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17.5: Electrical Potential

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    Electrical potential is measured in volts. If a system comprising one coulomb of charge passes through a potential difference of one volt, one joule of work is done on the system. The work done on the system is equal to the change in the energy of the system. For \(Q\) coulombs passing through a potential difference of \(\mathcal{E}\) volts, we have \(\Delta E=w_{elec}=Q\mathcal{E}\). Whether this represents an increase or a decrease in the energy of the system depends on the sign of the charge and on the sign of the potential difference.

    Electrical potential and gravitational potential are analogous. The energy change associated with moving a mass from one elevation to another in the earth’s gravitational field is

    \[\Delta E=w_{grav}=mgh_{final}-mgh_{initial}=m{\mathit{\Phi}}_{grav}\]

    where \({\mathit{\Phi}}_{grav}=g\left(h_{final}-h_{initial}\right)\), which is the gravitational potential difference.

    The role played by charge in the electrical case is played by mass in the gravitational case. The energies of these systems change because charge or mass moves in response to the application of a force. In the electrical case, the force is the electrical force that arises from the interaction between charges. In the gravitational case, the force is the gravitational force that arises from the interaction between masses. A notable difference is that mass is always a positive quantity, whereas charge can be positive or negative.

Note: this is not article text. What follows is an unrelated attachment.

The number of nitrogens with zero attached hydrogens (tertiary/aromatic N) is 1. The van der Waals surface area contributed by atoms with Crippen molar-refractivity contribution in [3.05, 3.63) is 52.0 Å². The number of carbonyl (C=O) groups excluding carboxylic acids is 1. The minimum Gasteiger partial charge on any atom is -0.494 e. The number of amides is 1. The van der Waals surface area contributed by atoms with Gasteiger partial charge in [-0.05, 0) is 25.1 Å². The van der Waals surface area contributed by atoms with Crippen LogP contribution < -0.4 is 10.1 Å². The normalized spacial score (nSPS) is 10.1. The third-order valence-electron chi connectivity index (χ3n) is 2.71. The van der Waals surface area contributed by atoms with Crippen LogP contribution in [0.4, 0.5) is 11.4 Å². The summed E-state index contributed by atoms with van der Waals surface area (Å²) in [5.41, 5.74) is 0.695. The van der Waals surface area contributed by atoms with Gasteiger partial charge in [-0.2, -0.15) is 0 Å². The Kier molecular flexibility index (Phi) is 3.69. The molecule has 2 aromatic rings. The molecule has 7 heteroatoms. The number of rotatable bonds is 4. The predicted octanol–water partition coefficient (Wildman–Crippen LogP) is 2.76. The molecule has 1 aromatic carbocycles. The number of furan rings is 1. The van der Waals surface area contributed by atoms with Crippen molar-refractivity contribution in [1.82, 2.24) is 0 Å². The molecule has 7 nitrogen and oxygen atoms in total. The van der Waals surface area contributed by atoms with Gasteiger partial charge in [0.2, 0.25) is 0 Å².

The distinguishing feature of an electrochemical cell is that there is an electrical potential difference between the two terminals. For any given cell, the magnitude of the potential difference depends on the magnitude of the current that is flowing. (Making the general problem even more challenging, we find that it depends also on the detailed history of the conditions under which electrical current has been drawn from the cell.) Fortunately, if we keep the cell’s temperature constant and measure the potential at zero current, the electrical potential is constant. Under these conditions, the cell’s characteristics are fixed, and potential measurements give reproducible results. We want to understand the origin and magnitude of this potential difference. Experimentally, we find:

    1. If we measure the zero-current electrical potential of the same cell at different temperatures, we find that this potential depends on temperature.

    2. If we prepare two cells with different chemical species, they exhibit different electrical potentials—except possibly for an occasional coincidence.

    3. If we prepare two cells with the same chemical species at different concentrations and measure their zero-current electrical potentials at the same temperature, we find that they exhibit different potentials.

    4. If we draw current from a given cell over a period of time, we find that there is a change in the relative amounts of the reagents present in the cell. Overall, a chemical reaction occurs; some reagents are consumed, while others are produced.

    We can summarize these experimental observations by saying that the central issue in electrochemistry is the interrelation of three characteristics of an electrochemical cell: the electrical-potential difference between the terminals of the cell, the flow of electrons in the external circuit, and the chemical changes inside the cell that accompany this electron flow.

    This page titled 17.5: Electrical Potential is shared under a CC BY-SA 4.0 license and was authored, remixed, and/or curated by Paul Ellgen via source content that was edited to the style and standards of the LibreTexts platform; a detailed edit history is available upon request.